The Weight Loss Industry is one big scam as they give you false hope, take your money, and don’t live up to their expectations. The problem isn’t just money down the drain though, dieting takes a major toll on our health as it comes with heavy mental and physical health risks, so before you commit to keto, hear me out!

Keto, Paleo, Low-carb, Atkins, and juice cleanses are some of the most popular dieting trends. Do you know what they all have in common? They all fail for sustained weight loss.

Diet trends are constantly in our faces promising results that are fast and easy. Many of them sound too good to be true and even odd to consider, yet we can talk ourselves into just about anything when it comes to dieting. From the grapefruit diet to cabbage soup and even fat bombs, we will try anything that could help with weight loss. However, if losing weight was as easy as sticking to a diet it should work, right? I wish, but diets don’t work for a number of reasons, and fortunately, your willpower is likely not one of them.

What Actually Happens When You Diet

Traditional diets are focused on restricting calories. Achieving a calorie deficit ideally would lead to weight loss, and in fact, it does, but only short-term. Let’s explore what happens internally when we restrict food. Fewer calories coming in means the body taps into fat reserves for energy, great! Only, after a few weeks, your body starts to send hormonal signals that fat reserves are being depleted too quickly. Leptin is a hormone that comes from fat cells and signals the brain to increase hunger to replenish fat storage. The brain signals the stomach to increase hunger by releasing Ghrelin, the hunger hormone, which stimulates appetite and cravings. The brain also signals metabolism to slow down all system processes to conserve energy. More fatigue and less energy to exercise keep the body stable, which is the goal of maintaining homeostasis. Eventually, the weight starts coming back despite any changes in your diet and the cycle continues.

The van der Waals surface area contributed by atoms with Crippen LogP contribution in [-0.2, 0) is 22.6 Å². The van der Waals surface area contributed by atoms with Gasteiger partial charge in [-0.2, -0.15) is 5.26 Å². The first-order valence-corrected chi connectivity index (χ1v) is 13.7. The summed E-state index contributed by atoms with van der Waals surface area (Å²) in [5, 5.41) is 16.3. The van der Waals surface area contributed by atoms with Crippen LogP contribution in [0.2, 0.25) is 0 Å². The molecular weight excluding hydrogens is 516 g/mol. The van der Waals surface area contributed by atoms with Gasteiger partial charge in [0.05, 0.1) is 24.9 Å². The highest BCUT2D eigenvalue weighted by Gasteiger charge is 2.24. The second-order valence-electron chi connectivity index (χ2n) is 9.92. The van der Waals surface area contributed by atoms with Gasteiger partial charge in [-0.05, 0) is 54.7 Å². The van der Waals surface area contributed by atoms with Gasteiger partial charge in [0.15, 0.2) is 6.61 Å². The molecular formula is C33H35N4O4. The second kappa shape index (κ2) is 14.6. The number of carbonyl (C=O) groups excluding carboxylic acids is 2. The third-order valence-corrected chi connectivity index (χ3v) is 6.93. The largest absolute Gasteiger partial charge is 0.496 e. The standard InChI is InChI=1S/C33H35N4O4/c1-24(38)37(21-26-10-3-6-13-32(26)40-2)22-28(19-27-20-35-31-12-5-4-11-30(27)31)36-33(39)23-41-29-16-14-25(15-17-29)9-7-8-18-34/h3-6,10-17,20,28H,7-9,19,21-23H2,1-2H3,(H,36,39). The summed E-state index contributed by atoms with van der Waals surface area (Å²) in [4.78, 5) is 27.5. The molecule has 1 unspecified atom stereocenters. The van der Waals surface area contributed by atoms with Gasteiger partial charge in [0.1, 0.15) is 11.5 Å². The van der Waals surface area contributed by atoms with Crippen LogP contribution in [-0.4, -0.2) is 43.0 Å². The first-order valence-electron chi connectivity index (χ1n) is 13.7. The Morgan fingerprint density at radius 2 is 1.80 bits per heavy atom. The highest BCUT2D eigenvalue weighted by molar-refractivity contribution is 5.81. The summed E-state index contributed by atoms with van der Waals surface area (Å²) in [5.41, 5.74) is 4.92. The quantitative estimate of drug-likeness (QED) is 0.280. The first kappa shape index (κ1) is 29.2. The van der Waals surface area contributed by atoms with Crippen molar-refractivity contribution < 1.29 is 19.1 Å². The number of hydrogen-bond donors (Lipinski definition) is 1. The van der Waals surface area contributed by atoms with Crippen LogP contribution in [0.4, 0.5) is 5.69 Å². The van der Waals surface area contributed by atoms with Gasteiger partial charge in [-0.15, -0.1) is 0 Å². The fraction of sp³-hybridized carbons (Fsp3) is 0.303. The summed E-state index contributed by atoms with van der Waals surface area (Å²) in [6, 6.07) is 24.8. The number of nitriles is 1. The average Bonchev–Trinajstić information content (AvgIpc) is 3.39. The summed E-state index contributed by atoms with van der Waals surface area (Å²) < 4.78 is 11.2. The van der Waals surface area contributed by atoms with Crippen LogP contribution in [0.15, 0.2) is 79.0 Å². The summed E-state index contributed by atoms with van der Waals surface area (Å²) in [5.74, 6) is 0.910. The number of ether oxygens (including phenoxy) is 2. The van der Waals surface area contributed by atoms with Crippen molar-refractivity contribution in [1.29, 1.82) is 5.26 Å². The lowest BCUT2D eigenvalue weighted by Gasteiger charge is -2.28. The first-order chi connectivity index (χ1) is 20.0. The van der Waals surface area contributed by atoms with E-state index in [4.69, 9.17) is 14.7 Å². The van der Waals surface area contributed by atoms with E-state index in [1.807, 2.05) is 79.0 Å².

A restrictive diet, which is typical for most traditional diets, slows down metabolism, increases hunger, promotes fat storage, and ultimately leads to more weight gain.

We all know the show The Biggest Loser that raves about how much weight can be lost in a short amount of time. Contestants are put through rigorous training programs and strict low-calorie diets to achieve their goals. However, you’ll likely never see a reunion show because most of the contestants gain the weight back after the show because the human body wants to return to its target set weight when drastic weight loss occurs in a short amount of time. This is incredibly frustrating since this is no easy task, it’s hard work. Dieting is hard; the rules, counting, and tracking take a lot of effort. When it doesn’t work we feel overwhelmed with mental disappointments, but dieting also poses physical health risks.

Health Risks From Dieting

Dieting slows metabolism, increases hunger, promotes fat storage, and ultimately leads to more weight gain. Metabolism continues at a slower rate long after the diet has failed. This means after each diet, your metabolism is actually running slower to conserve energy, making it harder to lose weight and much easier to gain for months and possibly years.

Diets tend to be restrictive with certain foods or entire food groups. This can lead to physical health problems like gut disorders, food intolerances, and psychological issues that negatively impact your mental health.

On average, women try about 7-10 different diets in their lifetime. 7-10 times of a failed diet and weight regain impacts your health long after you’ve stopped the diet. Since diets have a 99% fail rate you are literally set up for failure, but when the weight doesn’t stay off or we eat that cookie and “ruin our diet” we put all the blame on ourselves and wreck our mental health. It’s a yo-yo cycle of dieting and weight regain, only it’s not your fault.